He opened his first gallery in Cairns in 1997 and his first US gallery in Hawaii in 2003. He now has galleries across the US, including ones in Caesars Palace, Las Vegas, and the Plaza Hotel in Manhattan.

His business has developed to include coffee-table photography books, postcards and calendars.

In 2010, Mr Lik made news when he sold one of his works, One, for $US1 million.

It comes as no surprise that Mr Lik provided most of the images of his house for the real estate marketing.


January 5, 2019

Comments Off on HUNTER HERO: Stephanie Bortkevich, netball volunteer

HUNTER HERO: Stephanie Bortkevich, netball volunteer

VOLUNTEER: Stephanie Bortkevitch is the secretary of the Wests Netball Club. Picture: Phil HearneMANY might assume that playing netball is as simple as rocking up to the courts, popping a bib on, and getting on with the game.
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And for some, it is.

But it is the people behind the scenes – volunteers like Stephanie Bortkevitch – who really make it all happen. They are the ones who organise all of the paperwork. The ones who put the teams together. The ones who sacrifice their own time to make sure the players can just get on with the business of having fun on the court.

Ms Bortkevitch became involved with Wests Netball Club when her children started playing 35 years ago.

‘‘I played netball when I was younger myself, in the Newcastle competition,’’ the club secretary said.

‘‘I have grandchildren playing now. You go along with the children for so many years, and you just end up involved.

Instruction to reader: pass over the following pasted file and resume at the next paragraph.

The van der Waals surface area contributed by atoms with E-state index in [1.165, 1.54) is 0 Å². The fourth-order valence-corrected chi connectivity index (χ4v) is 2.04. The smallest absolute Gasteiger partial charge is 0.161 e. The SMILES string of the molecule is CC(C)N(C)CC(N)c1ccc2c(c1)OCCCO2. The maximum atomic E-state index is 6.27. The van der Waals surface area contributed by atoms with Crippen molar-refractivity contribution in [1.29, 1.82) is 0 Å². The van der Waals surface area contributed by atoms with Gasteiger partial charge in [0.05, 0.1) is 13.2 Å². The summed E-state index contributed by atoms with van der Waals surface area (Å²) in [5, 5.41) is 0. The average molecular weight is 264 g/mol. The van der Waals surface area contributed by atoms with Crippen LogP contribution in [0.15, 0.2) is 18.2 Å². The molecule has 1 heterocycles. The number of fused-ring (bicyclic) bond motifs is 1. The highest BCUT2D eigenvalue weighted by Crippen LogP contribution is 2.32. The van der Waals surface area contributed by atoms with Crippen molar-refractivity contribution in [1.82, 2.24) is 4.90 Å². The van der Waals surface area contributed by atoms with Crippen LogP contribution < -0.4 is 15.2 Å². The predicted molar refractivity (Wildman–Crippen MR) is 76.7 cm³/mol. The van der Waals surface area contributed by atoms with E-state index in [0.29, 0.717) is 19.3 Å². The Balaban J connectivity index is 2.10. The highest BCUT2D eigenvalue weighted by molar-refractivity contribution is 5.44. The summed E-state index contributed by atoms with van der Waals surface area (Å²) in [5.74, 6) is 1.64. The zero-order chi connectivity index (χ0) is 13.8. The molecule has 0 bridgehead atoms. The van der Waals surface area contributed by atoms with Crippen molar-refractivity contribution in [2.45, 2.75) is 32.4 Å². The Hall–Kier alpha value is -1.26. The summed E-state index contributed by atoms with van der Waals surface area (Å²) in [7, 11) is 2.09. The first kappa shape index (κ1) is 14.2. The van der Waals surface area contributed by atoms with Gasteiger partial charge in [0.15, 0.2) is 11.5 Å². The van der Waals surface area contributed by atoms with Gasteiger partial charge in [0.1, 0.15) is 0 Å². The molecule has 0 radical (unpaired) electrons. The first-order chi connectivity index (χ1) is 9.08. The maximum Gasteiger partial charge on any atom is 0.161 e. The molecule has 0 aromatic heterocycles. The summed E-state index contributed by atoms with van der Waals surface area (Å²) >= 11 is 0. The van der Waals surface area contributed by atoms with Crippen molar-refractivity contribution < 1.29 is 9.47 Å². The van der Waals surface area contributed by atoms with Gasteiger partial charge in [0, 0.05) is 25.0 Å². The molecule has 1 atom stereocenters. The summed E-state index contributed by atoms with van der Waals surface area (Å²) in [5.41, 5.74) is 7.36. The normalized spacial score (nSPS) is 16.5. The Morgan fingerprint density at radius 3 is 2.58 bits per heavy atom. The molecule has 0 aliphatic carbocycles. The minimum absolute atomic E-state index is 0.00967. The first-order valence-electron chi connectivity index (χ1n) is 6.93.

‘‘All of our clubs are run on a volunteer basis, so we need parents to help out.’’

March is typically a very busy time of year for people like Ms Bortkevitch. If you have ever attended a sport registration day, you might appreciate how hectic it can be.

They are the calm among the chaos.

‘‘At this time of the year we have a really big, big job because we have all of the registrations to organise,’’ she said.

‘‘There are two full days of registrations, and then it’s all about compiling the teams.

‘‘We usually have about 60 teams, with about 10 people in a team, so we cater for about 600 people playing in the Lambton and New Lambton area.’’

Many people probably don’t realise how much work goes on behind the scenes to get the teams on the court.

‘‘All the paperwork takes a lot of time,’’ she said.

‘‘You have to be so careful these days. You have to have all of your members insured. It gets harder. Itshould get easier, but it doesn’t. But I do really enjoy doing it all.

‘‘I was raised in a very sporty family, so it’s just something I’ve always been happy to be involved in.’’

Ms Bortkevitch is also on the committee for Newcastle Netball Association. Of a Saturday afternoon, she also coaches a People With Disabilities (PWD) team for Wests.

‘‘We have one PWD team and they play in the Newcastle competition, and there are about six teams involved in that,’’ she said.

‘‘I am their coach, but we don’t really train – they are very busy and always out and about. But it is a very rewarding job.

‘‘I’ve probably had this same team for about 15 years now. They don’t really worry too much if they miss a goal or a pass because they are just playing and having a good time.’’

Ms Bortkevitch attends the Wests Netball clubhouse at least four nights a week. She makes sure the clubhouse and the toilets are open, answers questions, and provides any first aid if it is needed.

‘‘It is a lot of work, but after all the hours you put in you can see what you’ve achieved, that you have done something towards helping these girls all play netball.’’

VOLUNTEER: Stephanie Bortkevitch is the secretary of the Wests Netball Club. Picture: Phil Hearne


January 5, 2019

Comments Off on OBITUARY: TerryFearnley, rugby league coach, player

OBITUARY: TerryFearnley, rugby league coach, player

QUIET RESOLVE: Terry Fearnley helped drag rugby league into the modern era. TERRY FEARNLEY,